Skip to main content

Riding the snake revisited

Photo courtesy Steve Lambert
Want to have a good time?  Here's the formula: Gather some of your best cycling friends, congregate them at the Food Lion in Mountain City, TN, and then bust out to re-ride the Surviving the Snake 100K in perfect fall weather.

Here's old master man to the right, pulling a pace line near the start of the route.  Thanks to top honcho Steve Lambert, who happens to be so good on a bike he can spin ahead and shoot shots like this over the top of his head!  I have enough trouble taking one hand off the bars to get the water bottle.

What's so special about this ride is the date; it's one day after the Cumberland Trail 50K.  It was pretty cool to have done the 50K and kept the legs fresh enough to climb the snake.  But that said, the ride to the top was grueling.  I was sputtering up near the crest and diverted my attention by watching the sport motorcycles racing the same section. Switchbacks forever...that's the snake.

The Boone riding crew is magic.  We have fun together and it's not about any certain pace or a specific type of rider. We do an all inclusive no drop theme and it works.

I did a bunch of big pulls in this ride...there's a stretch into Damascus, VA where I held 25 mph for a good spell. But no matter if it's pulling or hanging in the draft, I always conclude in the same fashion:  Thanks to all for including me.  I am grateful and fortunate to have such a exemplary group of friends.

Want to see more?  Check out Steve's link for a slide show:


Popular posts from this blog

Nothing to see here, folks

It's been a long time since I've been active on my blog. To be honest, I got tired of putting in the work, creating content, with so little feedback or response. Time to divert to other things...such as my new fiction book, coming out soon. Part horror story, part steamy romance. You'll definitely want a copy.

There's another reason I haven't been posting. My endurance spirit is broken.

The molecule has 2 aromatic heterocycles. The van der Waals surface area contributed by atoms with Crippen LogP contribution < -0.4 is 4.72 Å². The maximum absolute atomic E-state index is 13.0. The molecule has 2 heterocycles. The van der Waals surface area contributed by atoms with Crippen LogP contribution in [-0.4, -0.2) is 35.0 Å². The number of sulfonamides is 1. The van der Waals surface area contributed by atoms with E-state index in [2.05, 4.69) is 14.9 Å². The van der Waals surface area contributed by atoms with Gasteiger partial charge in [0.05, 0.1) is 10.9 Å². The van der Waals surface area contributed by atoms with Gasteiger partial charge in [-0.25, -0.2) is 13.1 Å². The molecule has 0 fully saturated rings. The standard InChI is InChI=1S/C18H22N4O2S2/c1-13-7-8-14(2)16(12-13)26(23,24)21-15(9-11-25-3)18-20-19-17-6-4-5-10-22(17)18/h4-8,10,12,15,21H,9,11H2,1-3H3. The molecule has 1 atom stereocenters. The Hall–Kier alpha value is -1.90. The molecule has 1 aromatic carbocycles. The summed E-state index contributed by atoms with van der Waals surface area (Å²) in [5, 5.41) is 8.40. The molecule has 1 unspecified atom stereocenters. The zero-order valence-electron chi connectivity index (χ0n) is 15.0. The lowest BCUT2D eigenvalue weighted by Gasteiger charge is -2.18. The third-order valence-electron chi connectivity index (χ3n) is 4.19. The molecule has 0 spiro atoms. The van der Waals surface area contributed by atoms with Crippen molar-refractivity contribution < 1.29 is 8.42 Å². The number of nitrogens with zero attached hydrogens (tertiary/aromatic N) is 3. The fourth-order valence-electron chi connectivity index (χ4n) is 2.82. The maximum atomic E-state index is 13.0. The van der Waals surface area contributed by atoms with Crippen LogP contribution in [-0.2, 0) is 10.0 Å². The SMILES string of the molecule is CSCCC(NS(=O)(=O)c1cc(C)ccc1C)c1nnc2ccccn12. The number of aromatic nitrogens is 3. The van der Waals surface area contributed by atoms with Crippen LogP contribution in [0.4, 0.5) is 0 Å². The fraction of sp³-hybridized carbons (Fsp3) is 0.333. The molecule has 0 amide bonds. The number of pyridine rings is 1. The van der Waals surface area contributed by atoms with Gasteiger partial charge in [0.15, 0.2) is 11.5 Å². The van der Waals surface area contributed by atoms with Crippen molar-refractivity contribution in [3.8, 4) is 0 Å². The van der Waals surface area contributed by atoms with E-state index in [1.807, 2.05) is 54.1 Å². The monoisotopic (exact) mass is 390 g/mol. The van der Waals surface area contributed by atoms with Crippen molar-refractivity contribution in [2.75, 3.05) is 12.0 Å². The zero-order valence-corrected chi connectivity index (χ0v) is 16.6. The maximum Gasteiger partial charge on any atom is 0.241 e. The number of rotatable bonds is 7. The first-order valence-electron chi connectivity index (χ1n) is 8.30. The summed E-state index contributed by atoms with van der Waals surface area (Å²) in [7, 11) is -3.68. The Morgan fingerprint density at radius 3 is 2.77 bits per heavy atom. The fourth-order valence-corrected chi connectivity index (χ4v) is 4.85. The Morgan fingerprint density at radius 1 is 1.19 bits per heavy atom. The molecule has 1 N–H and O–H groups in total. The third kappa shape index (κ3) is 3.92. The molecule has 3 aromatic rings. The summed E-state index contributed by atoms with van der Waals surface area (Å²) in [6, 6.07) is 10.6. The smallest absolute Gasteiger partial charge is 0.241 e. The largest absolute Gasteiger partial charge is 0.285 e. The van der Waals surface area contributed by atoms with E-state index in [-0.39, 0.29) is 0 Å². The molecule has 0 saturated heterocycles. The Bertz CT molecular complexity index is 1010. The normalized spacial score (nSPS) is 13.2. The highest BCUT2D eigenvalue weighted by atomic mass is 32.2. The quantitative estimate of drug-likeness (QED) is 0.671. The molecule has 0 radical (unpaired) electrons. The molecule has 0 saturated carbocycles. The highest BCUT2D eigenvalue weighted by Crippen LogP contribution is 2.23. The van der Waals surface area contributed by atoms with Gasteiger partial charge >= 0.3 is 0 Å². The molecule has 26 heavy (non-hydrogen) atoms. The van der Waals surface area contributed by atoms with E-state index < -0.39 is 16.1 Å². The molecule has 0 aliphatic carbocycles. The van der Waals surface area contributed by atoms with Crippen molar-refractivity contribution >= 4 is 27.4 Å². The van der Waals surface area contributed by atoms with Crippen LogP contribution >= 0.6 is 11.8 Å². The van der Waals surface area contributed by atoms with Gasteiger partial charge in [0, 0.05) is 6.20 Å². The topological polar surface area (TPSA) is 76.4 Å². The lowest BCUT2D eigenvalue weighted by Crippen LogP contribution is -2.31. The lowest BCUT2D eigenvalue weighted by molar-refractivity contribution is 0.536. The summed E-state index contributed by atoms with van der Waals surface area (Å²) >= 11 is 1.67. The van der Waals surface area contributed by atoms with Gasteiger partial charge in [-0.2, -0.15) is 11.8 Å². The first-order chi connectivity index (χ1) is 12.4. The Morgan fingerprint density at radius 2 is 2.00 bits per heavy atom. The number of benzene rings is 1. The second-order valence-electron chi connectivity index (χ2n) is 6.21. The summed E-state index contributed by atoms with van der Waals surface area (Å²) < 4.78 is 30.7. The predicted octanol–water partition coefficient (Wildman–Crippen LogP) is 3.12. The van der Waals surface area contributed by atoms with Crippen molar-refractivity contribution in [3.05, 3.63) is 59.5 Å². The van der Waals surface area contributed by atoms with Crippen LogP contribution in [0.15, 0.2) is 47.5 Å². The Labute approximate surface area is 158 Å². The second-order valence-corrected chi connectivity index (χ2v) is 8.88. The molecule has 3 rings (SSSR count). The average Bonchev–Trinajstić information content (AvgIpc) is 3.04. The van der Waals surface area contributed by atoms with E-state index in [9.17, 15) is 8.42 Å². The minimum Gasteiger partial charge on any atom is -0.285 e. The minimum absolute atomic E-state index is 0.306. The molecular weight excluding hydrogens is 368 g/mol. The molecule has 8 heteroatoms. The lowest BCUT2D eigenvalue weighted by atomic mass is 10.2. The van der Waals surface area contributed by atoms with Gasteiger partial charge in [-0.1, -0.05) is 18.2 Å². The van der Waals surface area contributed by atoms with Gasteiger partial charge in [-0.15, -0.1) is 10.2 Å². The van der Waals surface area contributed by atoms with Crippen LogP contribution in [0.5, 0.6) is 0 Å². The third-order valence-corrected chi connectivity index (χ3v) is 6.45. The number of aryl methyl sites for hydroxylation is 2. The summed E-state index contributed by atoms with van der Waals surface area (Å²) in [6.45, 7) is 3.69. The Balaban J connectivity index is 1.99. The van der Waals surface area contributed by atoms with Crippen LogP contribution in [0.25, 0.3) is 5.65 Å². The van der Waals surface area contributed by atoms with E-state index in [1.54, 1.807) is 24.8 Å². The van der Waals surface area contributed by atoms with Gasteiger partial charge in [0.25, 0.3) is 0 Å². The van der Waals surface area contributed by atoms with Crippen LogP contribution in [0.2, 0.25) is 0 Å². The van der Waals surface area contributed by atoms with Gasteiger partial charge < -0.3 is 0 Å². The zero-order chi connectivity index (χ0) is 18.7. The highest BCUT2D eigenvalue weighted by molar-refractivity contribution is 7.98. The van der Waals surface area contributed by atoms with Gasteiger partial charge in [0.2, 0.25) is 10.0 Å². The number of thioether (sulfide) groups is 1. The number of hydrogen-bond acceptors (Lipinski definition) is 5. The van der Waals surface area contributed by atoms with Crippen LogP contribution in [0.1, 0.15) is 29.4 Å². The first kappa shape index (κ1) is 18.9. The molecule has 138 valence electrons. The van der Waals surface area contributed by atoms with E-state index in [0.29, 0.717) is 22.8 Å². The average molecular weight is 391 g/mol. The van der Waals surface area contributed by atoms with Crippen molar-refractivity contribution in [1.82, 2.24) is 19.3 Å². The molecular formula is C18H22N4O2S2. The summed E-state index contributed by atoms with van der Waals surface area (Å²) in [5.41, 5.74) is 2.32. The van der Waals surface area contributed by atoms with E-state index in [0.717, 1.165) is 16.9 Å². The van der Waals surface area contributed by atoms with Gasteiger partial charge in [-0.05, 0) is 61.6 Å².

Some medical issues, some sadness is loss of speed. I don't have much range left in my pulse rate and I have put on a blob of weight.

I "ran" my 10 mile loop this 2:18. Is that ugly, or what? An overall fatigue follows the run. I remember a few years ago, I'd bang it out in straight 9's for a 1:30 - and at that time had a long section of medium effort trail included, too.

It's the new normal. It's age appropriate. I'll be 59 in two weeks. Let's get real.

Rode my mountain bike Sunday after church. Don't know what I hit but I went…


You have to look closely (click and enlarge photo if needed), but when you do, check out the 5th metacarpal (bone furthest from thumb).

The diagonal break is symbolic of what happens when your mountain bike handlebars snap around 360 degrees, and those bars catch your hand against the bike frame during the rotation.

Well there you have it. I got up after my ride over the bars and knew something was wrong, but didn't want to admit it. Rode about three miles back to the car, then went a week with some ice and heat. Thought it was good, until I smacked the same bone on the bars during a road ride the following weekend.

Time to stop the charades and get to urgent care.

For the past three weeks, I have been in a formed splint that kept the pinkie and ring fingers immobilized in a hooked formation. Don't want those tendons to move across the bone. As the doc stated, it's a "forgiving" break, but nonetheless you don't want to give the bone any excuse to shift; that…

Fitness setback? Use the healing power of plants

Maybe you're like me. You had achieved a fitness and nutrition peak, but then slid off the mountain. Hey, most of us aren't professional athletes and we aren't paid to be ripped and shredded, right? Life got in the way. I produced my dossier for tenure, then finished several academic publications. And, there is always teaching and a responsilbity to the student experience. I'm not proud of the outcome, but that's how it works for me. When I wrote "Mind Over Diet" the key premise was self-negotiation. You must create your own scenarios that drive action. It's time to start over. My advice is to build your comeback with food, not exercise. Everyone wants to run to the gym and crank the big long does that usually last? I'd suggest the food is the ultimate change agent. Eat as close to "alive" as possible; take the processing and chemicals out. Fresh food will bring life back into your body. That's the foundation. Here…